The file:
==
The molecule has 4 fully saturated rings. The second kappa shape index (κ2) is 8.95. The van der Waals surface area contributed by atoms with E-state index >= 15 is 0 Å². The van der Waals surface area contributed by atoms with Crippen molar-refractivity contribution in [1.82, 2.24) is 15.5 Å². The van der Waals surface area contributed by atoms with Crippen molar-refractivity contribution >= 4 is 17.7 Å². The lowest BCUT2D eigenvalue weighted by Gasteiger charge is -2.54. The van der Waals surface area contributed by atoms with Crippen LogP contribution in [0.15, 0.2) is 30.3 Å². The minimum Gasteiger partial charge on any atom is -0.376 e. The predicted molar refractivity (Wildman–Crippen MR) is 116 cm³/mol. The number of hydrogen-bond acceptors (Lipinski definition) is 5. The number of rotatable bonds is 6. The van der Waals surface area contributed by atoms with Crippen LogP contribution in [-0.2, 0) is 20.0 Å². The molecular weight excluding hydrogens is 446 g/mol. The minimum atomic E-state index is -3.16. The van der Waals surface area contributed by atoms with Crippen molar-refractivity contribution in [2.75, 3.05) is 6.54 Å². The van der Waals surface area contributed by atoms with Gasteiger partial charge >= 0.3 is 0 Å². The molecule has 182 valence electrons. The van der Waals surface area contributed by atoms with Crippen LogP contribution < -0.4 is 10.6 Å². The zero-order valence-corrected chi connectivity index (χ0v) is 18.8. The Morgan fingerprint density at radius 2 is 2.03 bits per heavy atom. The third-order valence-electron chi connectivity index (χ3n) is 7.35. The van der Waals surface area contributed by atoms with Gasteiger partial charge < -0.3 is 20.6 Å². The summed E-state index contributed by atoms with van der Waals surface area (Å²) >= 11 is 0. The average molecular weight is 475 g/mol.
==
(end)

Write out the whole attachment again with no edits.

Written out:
The molecule has 4 fully saturated rings. The second kappa shape index (κ2) is 8.95. The van der Waals surface area contributed by atoms with E-state index >= 15 is 0 Å². The van der Waals surface area contributed by atoms with Crippen molar-refractivity contribution in [1.82, 2.24) is 15.5 Å². The van der Waals surface area contributed by atoms with Crippen molar-refractivity contribution >= 4 is 17.7 Å². The lowest BCUT2D eigenvalue weighted by Gasteiger charge is -2.54. The van der Waals surface area contributed by atoms with Crippen LogP contribution in [0.15, 0.2) is 30.3 Å². The minimum Gasteiger partial charge on any atom is -0.376 e. The predicted molar refractivity (Wildman–Crippen MR) is 116 cm³/mol. The number of hydrogen-bond acceptors (Lipinski definition) is 5. The number of rotatable bonds is 6. The van der Waals surface area contributed by atoms with Crippen LogP contribution in [-0.2, 0) is 20.0 Å². The molecular weight excluding hydrogens is 446 g/mol. The minimum atomic E-state index is -3.16. The van der Waals surface area contributed by atoms with Crippen molar-refractivity contribution in [2.75, 3.05) is 6.54 Å². The van der Waals surface area contributed by atoms with Gasteiger partial charge >= 0.3 is 0 Å². The molecule has 182 valence electrons. The van der Waals surface area contributed by atoms with Crippen LogP contribution < -0.4 is 10.6 Å². The zero-order valence-corrected chi connectivity index (χ0v) is 18.8. The Morgan fingerprint density at radius 2 is 2.03 bits per heavy atom. The third-order valence-electron chi connectivity index (χ3n) is 7.35. The van der Waals surface area contributed by atoms with Gasteiger partial charge < -0.3 is 20.6 Å². The summed E-state index contributed by atoms with van der Waals surface area (Å²) >= 11 is 0. The average molecular weight is 475 g/mol.